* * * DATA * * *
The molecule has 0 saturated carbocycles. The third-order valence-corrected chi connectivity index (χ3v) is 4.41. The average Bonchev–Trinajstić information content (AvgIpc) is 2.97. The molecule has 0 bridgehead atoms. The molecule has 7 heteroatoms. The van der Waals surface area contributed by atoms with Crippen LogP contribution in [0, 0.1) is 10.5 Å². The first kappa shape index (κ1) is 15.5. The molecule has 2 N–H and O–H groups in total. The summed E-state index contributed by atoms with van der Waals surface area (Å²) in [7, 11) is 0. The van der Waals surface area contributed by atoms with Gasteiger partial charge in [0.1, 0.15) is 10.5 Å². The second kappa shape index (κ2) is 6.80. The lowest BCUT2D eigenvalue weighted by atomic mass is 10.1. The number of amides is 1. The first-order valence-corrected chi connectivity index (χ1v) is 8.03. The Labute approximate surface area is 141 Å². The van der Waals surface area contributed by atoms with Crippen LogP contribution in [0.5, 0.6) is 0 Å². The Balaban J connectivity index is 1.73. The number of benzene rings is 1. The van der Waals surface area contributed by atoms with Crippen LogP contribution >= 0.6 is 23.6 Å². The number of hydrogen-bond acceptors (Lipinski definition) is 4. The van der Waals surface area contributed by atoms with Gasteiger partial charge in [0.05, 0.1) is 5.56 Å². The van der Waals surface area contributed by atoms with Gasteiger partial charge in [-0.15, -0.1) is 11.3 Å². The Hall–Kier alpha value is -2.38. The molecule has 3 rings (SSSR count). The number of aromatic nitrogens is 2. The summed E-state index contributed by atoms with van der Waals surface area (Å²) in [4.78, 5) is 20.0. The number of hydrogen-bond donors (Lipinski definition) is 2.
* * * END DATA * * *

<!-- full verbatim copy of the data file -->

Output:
The molecule has 0 saturated carbocycles. The third-order valence-corrected chi connectivity index (χ3v) is 4.41. The average Bonchev–Trinajstić information content (AvgIpc) is 2.97. The molecule has 0 bridgehead atoms. The molecule has 7 heteroatoms. The van der Waals surface area contributed by atoms with Crippen LogP contribution in [0, 0.1) is 10.5 Å². The first kappa shape index (κ1) is 15.5. The molecule has 2 N–H and O–H groups in total. The summed E-state index contributed by atoms with van der Waals surface area (Å²) in [7, 11) is 0. The van der Waals surface area contributed by atoms with Gasteiger partial charge in [0.1, 0.15) is 10.5 Å². The second kappa shape index (κ2) is 6.80. The lowest BCUT2D eigenvalue weighted by atomic mass is 10.1. The number of amides is 1. The first-order valence-corrected chi connectivity index (χ1v) is 8.03. The Labute approximate surface area is 141 Å². The van der Waals surface area contributed by atoms with Crippen LogP contribution in [0.5, 0.6) is 0 Å². The Balaban J connectivity index is 1.73. The number of benzene rings is 1. The van der Waals surface area contributed by atoms with Crippen LogP contribution >= 0.6 is 23.6 Å². The number of hydrogen-bond acceptors (Lipinski definition) is 4. The van der Waals surface area contributed by atoms with Gasteiger partial charge in [0.05, 0.1) is 5.56 Å². The van der Waals surface area contributed by atoms with Gasteiger partial charge in [-0.15, -0.1) is 11.3 Å². The Hall–Kier alpha value is -2.38. The molecule has 3 rings (SSSR count). The number of aromatic nitrogens is 2. The summed E-state index contributed by atoms with van der Waals surface area (Å²) in [4.78, 5) is 20.0. The number of hydrogen-bond donors (Lipinski definition) is 2.